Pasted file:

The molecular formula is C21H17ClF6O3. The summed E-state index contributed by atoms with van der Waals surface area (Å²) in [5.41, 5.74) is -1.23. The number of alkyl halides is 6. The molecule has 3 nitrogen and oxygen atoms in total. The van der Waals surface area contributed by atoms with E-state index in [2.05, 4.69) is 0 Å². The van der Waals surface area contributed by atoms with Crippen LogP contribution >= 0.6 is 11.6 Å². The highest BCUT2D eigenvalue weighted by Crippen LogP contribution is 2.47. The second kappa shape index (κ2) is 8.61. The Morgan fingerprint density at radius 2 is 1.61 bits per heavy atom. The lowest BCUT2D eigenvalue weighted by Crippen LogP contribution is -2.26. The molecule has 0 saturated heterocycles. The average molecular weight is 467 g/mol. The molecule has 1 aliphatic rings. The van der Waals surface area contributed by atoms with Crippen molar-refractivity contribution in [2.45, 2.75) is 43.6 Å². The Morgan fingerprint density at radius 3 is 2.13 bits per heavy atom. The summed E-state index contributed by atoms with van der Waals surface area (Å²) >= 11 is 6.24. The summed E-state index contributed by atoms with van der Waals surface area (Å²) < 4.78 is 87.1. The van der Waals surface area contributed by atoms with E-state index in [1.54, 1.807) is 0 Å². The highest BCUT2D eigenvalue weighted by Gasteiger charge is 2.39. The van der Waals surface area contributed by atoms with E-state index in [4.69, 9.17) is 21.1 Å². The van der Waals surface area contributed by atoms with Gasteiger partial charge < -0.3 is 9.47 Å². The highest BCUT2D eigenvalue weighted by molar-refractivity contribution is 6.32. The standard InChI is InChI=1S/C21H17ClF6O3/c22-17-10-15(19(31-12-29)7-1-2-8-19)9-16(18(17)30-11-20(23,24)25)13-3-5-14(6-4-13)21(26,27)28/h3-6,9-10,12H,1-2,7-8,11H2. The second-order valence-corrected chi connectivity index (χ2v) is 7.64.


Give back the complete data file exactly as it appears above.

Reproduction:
The molecular formula is C21H17ClF6O3. The summed E-state index contributed by atoms with van der Waals surface area (Å²) in [5.41, 5.74) is -1.23. The number of alkyl halides is 6. The molecule has 3 nitrogen and oxygen atoms in total. The van der Waals surface area contributed by atoms with E-state index in [2.05, 4.69) is 0 Å². The van der Waals surface area contributed by atoms with Crippen LogP contribution >= 0.6 is 11.6 Å². The highest BCUT2D eigenvalue weighted by Crippen LogP contribution is 2.47. The second kappa shape index (κ2) is 8.61. The Morgan fingerprint density at radius 2 is 1.61 bits per heavy atom. The lowest BCUT2D eigenvalue weighted by Crippen LogP contribution is -2.26. The molecule has 0 saturated heterocycles. The average molecular weight is 467 g/mol. The molecule has 1 aliphatic rings. The van der Waals surface area contributed by atoms with Crippen molar-refractivity contribution in [2.45, 2.75) is 43.6 Å². The Morgan fingerprint density at radius 3 is 2.13 bits per heavy atom. The summed E-state index contributed by atoms with van der Waals surface area (Å²) >= 11 is 6.24. The summed E-state index contributed by atoms with van der Waals surface area (Å²) < 4.78 is 87.1. The van der Waals surface area contributed by atoms with E-state index in [1.54, 1.807) is 0 Å². The highest BCUT2D eigenvalue weighted by Gasteiger charge is 2.39. The van der Waals surface area contributed by atoms with E-state index in [4.69, 9.17) is 21.1 Å². The van der Waals surface area contributed by atoms with Gasteiger partial charge < -0.3 is 9.47 Å². The highest BCUT2D eigenvalue weighted by molar-refractivity contribution is 6.32. The standard InChI is InChI=1S/C21H17ClF6O3/c22-17-10-15(19(31-12-29)7-1-2-8-19)9-16(18(17)30-11-20(23,24)25)13-3-5-14(6-4-13)21(26,27)28/h3-6,9-10,12H,1-2,7-8,11H2. The second-order valence-corrected chi connectivity index (χ2v) is 7.64.